Part of the reason why the ultimate decision was not to add a fifth day might come down to the fact that it wouldn’t actually have made the Jockey Club as much money as was hoped, largely because it would’ve been on a Saturday. At other large meetings, such as Royal Ascot, the fifth day on the Saturday is seen more of a party day and doesn’t attract serious racegoers. It is possible that Cheltenham wanted to avoid that, especially in light of bad press in recent years about drunken behaviour in the town in previous 4-day meetings.
The biggest money maker for any sporting event is corporate hospitality tickets, which are sold at a significant mark-up when compared to normal tickets. The problem is that it is much harder to sell such tickets on a Saturday, if for no other reason than the Festival would be competing with other sporting events such as football and rugby. On top of that, staffing costs are much higher on a weekend than they are on a weekday, meaning that any money that was made thanks to the addition of an extra day would be cut down by these extra costs.
Plus by going the other way and actually reducing the attendance for the current four days they actually make the Cheltenham Festival more of a premium event. If it is harder to get tickets for the more many people will want tickets, as is the way with premium things. It is highly likely Cheltenham didn’t want to add another day that would have detracted from the product as a whole.
Though the decision has been seen as the right one from many in the industry, it is widely accepted that there is plenty that needs to change to improve the experience of racegoers heading to the Cheltenham Festival. One of the biggest criticisms of the addition of a fifth day was that it would further dilute the competitiveness of a Festival that is already struggling to offer genuine competition for races. There has been a decline in field size year-on-year for some time, which would only have worsened even if just two more races were added.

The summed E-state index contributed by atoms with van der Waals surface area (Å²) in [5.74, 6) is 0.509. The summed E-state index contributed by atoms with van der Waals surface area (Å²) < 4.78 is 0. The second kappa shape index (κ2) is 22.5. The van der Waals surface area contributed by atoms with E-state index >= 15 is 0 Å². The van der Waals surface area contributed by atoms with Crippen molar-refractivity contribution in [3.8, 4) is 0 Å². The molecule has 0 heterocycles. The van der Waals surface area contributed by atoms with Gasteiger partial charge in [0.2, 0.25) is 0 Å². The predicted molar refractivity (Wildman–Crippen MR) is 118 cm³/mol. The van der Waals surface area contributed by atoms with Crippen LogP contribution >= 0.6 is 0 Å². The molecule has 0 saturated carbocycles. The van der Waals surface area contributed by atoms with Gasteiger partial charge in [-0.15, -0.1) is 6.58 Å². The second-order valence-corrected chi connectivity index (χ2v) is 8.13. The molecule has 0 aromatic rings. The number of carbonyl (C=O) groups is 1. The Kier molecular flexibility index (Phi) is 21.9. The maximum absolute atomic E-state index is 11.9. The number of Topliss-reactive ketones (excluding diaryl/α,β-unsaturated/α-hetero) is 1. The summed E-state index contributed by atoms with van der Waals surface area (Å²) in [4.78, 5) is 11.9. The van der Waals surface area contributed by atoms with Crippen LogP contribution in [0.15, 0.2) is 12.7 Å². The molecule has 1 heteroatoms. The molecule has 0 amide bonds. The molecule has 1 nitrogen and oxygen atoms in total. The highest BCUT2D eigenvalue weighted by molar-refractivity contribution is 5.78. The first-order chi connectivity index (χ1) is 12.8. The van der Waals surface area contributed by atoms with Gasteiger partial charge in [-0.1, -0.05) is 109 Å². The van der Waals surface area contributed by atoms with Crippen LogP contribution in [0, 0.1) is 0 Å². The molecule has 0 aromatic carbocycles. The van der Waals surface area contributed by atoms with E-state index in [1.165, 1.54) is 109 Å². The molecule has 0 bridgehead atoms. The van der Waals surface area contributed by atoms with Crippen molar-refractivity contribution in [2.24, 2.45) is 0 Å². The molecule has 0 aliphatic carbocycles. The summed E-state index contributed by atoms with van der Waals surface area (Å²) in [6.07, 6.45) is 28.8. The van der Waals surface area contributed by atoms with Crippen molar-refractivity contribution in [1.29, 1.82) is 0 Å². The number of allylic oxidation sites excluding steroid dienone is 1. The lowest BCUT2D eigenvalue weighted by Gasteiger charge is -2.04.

For a lot of people, the Festival already has too many races, which they believe is shown by just four runners taking part in the Grade 1 Turners Novices’ Chase in 2022. The presence of three other novice chases at the meeting means that many feel that losing the Turners would be no bad thing to the overall state of the Festival. If Festival organisers are serious about trying to find ways to improve the meeting, looking at how many races there are and trying to find ways to reduce them to six a day rather than adding two more to the roster.
As for punters, you might think that an extra day would be welcomed. After all, a record 280,627 people turned up to watch events over the 2022 Festival. The problem is that many didn’t enjoy the experience, not least of all because they were asked to pay £14 for a gin and tonic and £7 for a pint of Guinness. Given the fact that ticket prices, hotel costs and the expense of eating are all going up, it is likely that fewer people will be able to make the trip to Cheltenham this year, even before we think about the cost of living crisis engulfing the United Kingdom.
Ian Renton’s comment that the infrastructure was pushed to breaking point in 2022 is perhaps one of the key factors when it comes to the enjoyment of racegoers. It is good that the Jockey Club recognises the problems, but unclear what it plans to do about them. The decision not to add a fifth a shows that the organisation is keen to avoid a scenario in which it kills the goose that laid the golden egg, but can it also move to make the necessary changes to make it a more enjoyable experience overall, rather than just an expensive one?